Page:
So one of the first things that the administration did that The Union of Concerned Scientists and our Center for Science and Democracy has been asking administrations to do for a long time was to elevate the science advisor to the President to a cabinet level position to allow them in the meetings with other cabinet level members, and to really elevate the importance of science in our government and decision making processes.
And this presidential memorandum did that. The other thing that it did was it established scientific integrity officials at all federal agencies.
And what the Biden administration said was, every federal agency deals with scientific research or evidence in some capacity.
And that means there could be scientific integrity violations at every agency. So every agency needs a scientific integrity official.
The memorandum did a lot. It also established a task force on scientific integrity, which has produced a number of reports. This guidance will provide scientists the right to freely speak to the public and media about their scientific work, which is extremely important, especially in emergency situations like chemical spills, where the public is wondering whether their drinking water is actually safe to drink.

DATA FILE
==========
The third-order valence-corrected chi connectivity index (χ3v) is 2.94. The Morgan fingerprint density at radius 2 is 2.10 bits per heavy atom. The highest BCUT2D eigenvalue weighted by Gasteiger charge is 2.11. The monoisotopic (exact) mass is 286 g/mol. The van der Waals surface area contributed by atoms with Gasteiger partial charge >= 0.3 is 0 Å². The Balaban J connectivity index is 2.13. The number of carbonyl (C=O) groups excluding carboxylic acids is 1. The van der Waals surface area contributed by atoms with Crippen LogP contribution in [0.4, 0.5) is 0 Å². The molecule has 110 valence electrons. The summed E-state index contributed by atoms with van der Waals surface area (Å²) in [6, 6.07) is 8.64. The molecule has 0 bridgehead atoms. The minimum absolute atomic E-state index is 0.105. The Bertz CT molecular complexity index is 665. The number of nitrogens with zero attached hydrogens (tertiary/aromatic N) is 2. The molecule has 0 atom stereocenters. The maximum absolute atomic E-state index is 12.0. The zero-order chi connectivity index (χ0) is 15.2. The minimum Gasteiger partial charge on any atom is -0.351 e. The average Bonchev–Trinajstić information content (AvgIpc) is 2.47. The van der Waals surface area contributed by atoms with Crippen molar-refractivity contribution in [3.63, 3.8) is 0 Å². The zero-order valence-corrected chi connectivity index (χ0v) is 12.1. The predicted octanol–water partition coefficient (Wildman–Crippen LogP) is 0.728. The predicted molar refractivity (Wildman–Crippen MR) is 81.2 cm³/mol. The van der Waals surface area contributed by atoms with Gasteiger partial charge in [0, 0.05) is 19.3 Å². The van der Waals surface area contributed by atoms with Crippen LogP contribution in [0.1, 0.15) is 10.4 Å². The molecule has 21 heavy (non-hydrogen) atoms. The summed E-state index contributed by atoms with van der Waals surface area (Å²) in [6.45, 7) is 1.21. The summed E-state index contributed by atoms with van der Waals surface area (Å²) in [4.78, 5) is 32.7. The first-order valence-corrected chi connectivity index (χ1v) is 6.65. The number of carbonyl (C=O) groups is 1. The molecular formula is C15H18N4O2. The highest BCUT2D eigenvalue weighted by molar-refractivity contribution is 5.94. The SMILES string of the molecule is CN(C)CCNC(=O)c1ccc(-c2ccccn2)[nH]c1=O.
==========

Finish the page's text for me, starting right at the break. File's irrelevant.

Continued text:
Before scientists have wondered whether or not they could actually get out their work and message to the public, and now this guidance will provide them the right to do so.
Adam Levy: 26:35
From your description of the measures under President Biden, it seems like the problem is being tackled head on. Are there limitations to this? Or does this genuinely serve as a model for what should happen within the United States, perhaps what should happen within other countries as well?
Jacob Carter: 26:53
There is a limitation here, because this is guidance. So agencies do not have to necessarily implement this. And it could be written over by a new administration or another administration that comes in, that doesn’t see the importance of scientific integrity in this way.